Narobi, Kenya: Where culture, cuisine, and class converge

Fresh off a Kenyan adventure, the CD takes you on a cultural and culinary tour of Nairobi, a city of contrasts. The food scene one finds in Nairobi as a wealthy expatriate is far different than what those less fortunate may eat, showing us all just how fortunate we are as travelers.


Many of us in the developed world (pretty much most of the northern hemisphere) take for granted our range of food options – our ability to travel internationally without ever leaving home; access to clean water and safe produce; the consistent access to electricity to transform those raw materials into something altogether different through heat or refrigeration/freezing. Many of us are fortunate to vary our diet at least a few times a week and count on at least two full meals.


My recent trip to Kenya reminded me of the contrast between the global “haves” and “have-nots” in terms of not only our food culture, but our opportunities as well. I have to confess a little uneasiness at my enjoyment of international dishes at restaurants catering to expats and foreign visitors while serving a nutritionally marginal – yet coveted with the desperation of hunger and unpredictable meals – breakfast to street children and teens in a Nairobi slum. It’s the luxury of trying crocodile or camel for the sheer novelty of doing so vs the monotony of porridge and starch that provide easy calories.

During my trip, I visited everything from international organizations and gleaming, modern business schools to a rural primary school with 1800 students, 50 students per class clamoring for the chance to learn math through donated computer based training, and to slum-based community empowerment organizations, including one where I met some of Kenya’s most promising rappers dreaming of international recording stardom. In Kenya, there is extreme hardship and opportunity around every congested, chaotic roundabout (more of those than corners on the streets of Nairobi!).


And in each community, a contrast between the homeless (porridge), the road to empowerment (street samosas; rice and beans with cooked greens from an organic community garden); the formal dining hall of the university business school; to the luxury of (the risk of!) eating sushi alongside a Mediterranean eggplant spread with a cocktail at a five-star hotel.

Kenya’s cuisine appears fairly simple relative to the spicy dishes loved in other equatorial lands, though it also draws from the heavy influence of centuries of trade with the Indian subcontinent. At its most basic are its simple Millet or maize (corn) porridges that expand to fill a hungry belly, served with Mandazi, a simple, savory, triangle of fried dough (the slum’s samosa, perhaps). A little further up the ladder – and a bit more egalitarian among Kenya’s social classes – is Ugali, a soft pancake or spoon bread-like starch made from a hardened maize + flour porridge. It’s sort of a softer (and, I’m told, more bland) answer to Ethiopia’s Injera. It typically is a vessel for fried beef or goat, or sometimes beans. Beef is Kenya’s cheapest meat, in contrast to many developed economies.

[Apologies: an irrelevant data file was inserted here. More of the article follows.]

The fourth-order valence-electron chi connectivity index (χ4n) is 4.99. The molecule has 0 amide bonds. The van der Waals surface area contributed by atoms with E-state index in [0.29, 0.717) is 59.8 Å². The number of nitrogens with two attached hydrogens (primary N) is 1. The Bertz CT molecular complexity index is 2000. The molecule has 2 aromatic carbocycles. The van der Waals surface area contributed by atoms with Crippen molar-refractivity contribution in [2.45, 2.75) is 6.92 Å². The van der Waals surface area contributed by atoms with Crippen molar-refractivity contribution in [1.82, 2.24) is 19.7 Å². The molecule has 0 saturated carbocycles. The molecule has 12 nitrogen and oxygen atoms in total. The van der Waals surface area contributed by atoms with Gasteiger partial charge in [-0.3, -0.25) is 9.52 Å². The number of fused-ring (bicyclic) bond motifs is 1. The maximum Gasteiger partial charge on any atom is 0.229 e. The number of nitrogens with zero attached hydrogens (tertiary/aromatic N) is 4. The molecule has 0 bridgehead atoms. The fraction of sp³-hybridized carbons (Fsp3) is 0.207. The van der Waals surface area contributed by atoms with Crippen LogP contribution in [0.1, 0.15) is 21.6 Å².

The Indian influence does make it through even the working classes, where street kiosks sell samosas and chai to those on the go; biryani, pilau, chapattis, and roti/naan are prevalent.

And the middle classes and above have the access one might expect to modern supermarkets and coffee houses, to international restaurants.


At this end is where I fell, carrying the white woman’s guilt from handing out greasy Mandazi and porridge in cups that had to be-reused without sterilization from child to child, reminded that I am fortunate – as are any of you reading this bougie blog! because of birth, not birthright, nor deserved by hard work. My own work ethic only serves to elevate me even more from my birth status as one of the global 0.1% (as I used to refer to my fellow business school classmates and myself as we studied business in the developing world). It’s a humbling reminder to be grateful.


The humility also killed my appetite a bit; ok, that and unreliable drinking water. One night, my British colleague and I dined at the uber-touristy Nyama Choma Ranch dinner theatre at the Safari Park Hotel. It, like other touristy meat-themed restaurants (yes, that’s you, Carnivore) offers patrons a smorgasbord of any sort of meat imaginable. From the mundane – roast chicken and dark meat turkey – to the less ordinary – goat, to the exotic – crocodile (tastes like turkey) or camel (tastes like alpaca), diners are encouraged to channel their primal appetites while watching a coed troupe of athletic young dancers serve as a human, tribal diorama.

That’s not to say that tribalism isn’t authentic or alive still in 21st century Kenya (or, perhaps it isn’t a stretch to see tribalism in political rivalries in the US and the Brexit divide in the U.K…?) Those dance numbers just feel a little too contrived for me to enjoy them. And it’s another reminder that the culinary traditions enjoyed by Kenya’s citizens and residents are largely a reflection of a stratified, uneven class structure – and that I fit into that top echelon as an American professional and visitor.


Yes, Kenya is a land of contrasts. I felt it traveling from the five star hotel to the slums, just as I felt it in a different sense during a drive through Nairobi National Park – a safari available within the Nairobi city and county limits. In the park, one can feel so remote, so close to nature – and yet there, the zebras, impalas, buffaloes, and giraffes coexist with the visible urban skyline of Nairobi. It’s every bit a surreal experience as the slum-to-hotel transition. It’s every bit quintessential Kenya, also.

Lest this blog seem super heavy, join me next time for my favorite meal of my trip at expat (and Trip Advisor) darling, The Talisman.

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